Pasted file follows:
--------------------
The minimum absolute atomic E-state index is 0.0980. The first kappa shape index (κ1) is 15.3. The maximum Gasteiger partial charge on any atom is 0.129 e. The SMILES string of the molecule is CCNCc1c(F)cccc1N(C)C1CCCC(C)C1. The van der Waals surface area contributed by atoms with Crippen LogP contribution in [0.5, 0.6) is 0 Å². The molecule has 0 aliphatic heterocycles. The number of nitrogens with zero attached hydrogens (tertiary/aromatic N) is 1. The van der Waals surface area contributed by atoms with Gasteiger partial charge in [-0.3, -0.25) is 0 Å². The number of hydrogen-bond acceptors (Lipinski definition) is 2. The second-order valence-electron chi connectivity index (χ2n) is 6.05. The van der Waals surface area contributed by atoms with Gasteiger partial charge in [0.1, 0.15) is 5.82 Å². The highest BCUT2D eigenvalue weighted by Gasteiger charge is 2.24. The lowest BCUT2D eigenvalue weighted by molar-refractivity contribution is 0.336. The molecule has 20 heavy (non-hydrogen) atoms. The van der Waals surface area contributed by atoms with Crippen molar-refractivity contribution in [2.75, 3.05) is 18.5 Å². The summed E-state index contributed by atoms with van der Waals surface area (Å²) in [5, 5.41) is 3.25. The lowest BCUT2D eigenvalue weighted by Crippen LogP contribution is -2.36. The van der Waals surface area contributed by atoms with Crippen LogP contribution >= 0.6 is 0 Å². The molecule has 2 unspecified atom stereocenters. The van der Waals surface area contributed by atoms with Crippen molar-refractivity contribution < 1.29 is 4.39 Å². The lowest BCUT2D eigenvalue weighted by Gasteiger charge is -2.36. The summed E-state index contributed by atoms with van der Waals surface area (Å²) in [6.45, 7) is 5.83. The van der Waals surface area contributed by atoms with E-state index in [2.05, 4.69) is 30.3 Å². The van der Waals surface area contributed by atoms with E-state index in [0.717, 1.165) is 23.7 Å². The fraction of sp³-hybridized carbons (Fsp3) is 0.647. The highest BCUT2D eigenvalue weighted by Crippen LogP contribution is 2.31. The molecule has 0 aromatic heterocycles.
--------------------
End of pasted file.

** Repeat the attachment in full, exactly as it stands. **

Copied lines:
The minimum absolute atomic E-state index is 0.0980. The first kappa shape index (κ1) is 15.3. The maximum Gasteiger partial charge on any atom is 0.129 e. The SMILES string of the molecule is CCNCc1c(F)cccc1N(C)C1CCCC(C)C1. The van der Waals surface area contributed by atoms with Crippen LogP contribution in [0.5, 0.6) is 0 Å². The molecule has 0 aliphatic heterocycles. The number of nitrogens with zero attached hydrogens (tertiary/aromatic N) is 1. The van der Waals surface area contributed by atoms with Gasteiger partial charge in [-0.3, -0.25) is 0 Å². The number of hydrogen-bond acceptors (Lipinski definition) is 2. The second-order valence-electron chi connectivity index (χ2n) is 6.05. The van der Waals surface area contributed by atoms with Gasteiger partial charge in [0.1, 0.15) is 5.82 Å². The highest BCUT2D eigenvalue weighted by Gasteiger charge is 2.24. The lowest BCUT2D eigenvalue weighted by molar-refractivity contribution is 0.336. The molecule has 20 heavy (non-hydrogen) atoms. The van der Waals surface area contributed by atoms with Crippen molar-refractivity contribution in [2.75, 3.05) is 18.5 Å². The summed E-state index contributed by atoms with van der Waals surface area (Å²) in [5, 5.41) is 3.25. The lowest BCUT2D eigenvalue weighted by Crippen LogP contribution is -2.36. The van der Waals surface area contributed by atoms with Crippen LogP contribution >= 0.6 is 0 Å². The molecule has 2 unspecified atom stereocenters. The van der Waals surface area contributed by atoms with Crippen molar-refractivity contribution < 1.29 is 4.39 Å². The lowest BCUT2D eigenvalue weighted by Gasteiger charge is -2.36. The summed E-state index contributed by atoms with van der Waals surface area (Å²) in [6.45, 7) is 5.83. The van der Waals surface area contributed by atoms with E-state index in [2.05, 4.69) is 30.3 Å². The van der Waals surface area contributed by atoms with E-state index in [0.717, 1.165) is 23.7 Å². The fraction of sp³-hybridized carbons (Fsp3) is 0.647. The highest BCUT2D eigenvalue weighted by Crippen LogP contribution is 2.31. The molecule has 0 aromatic heterocycles.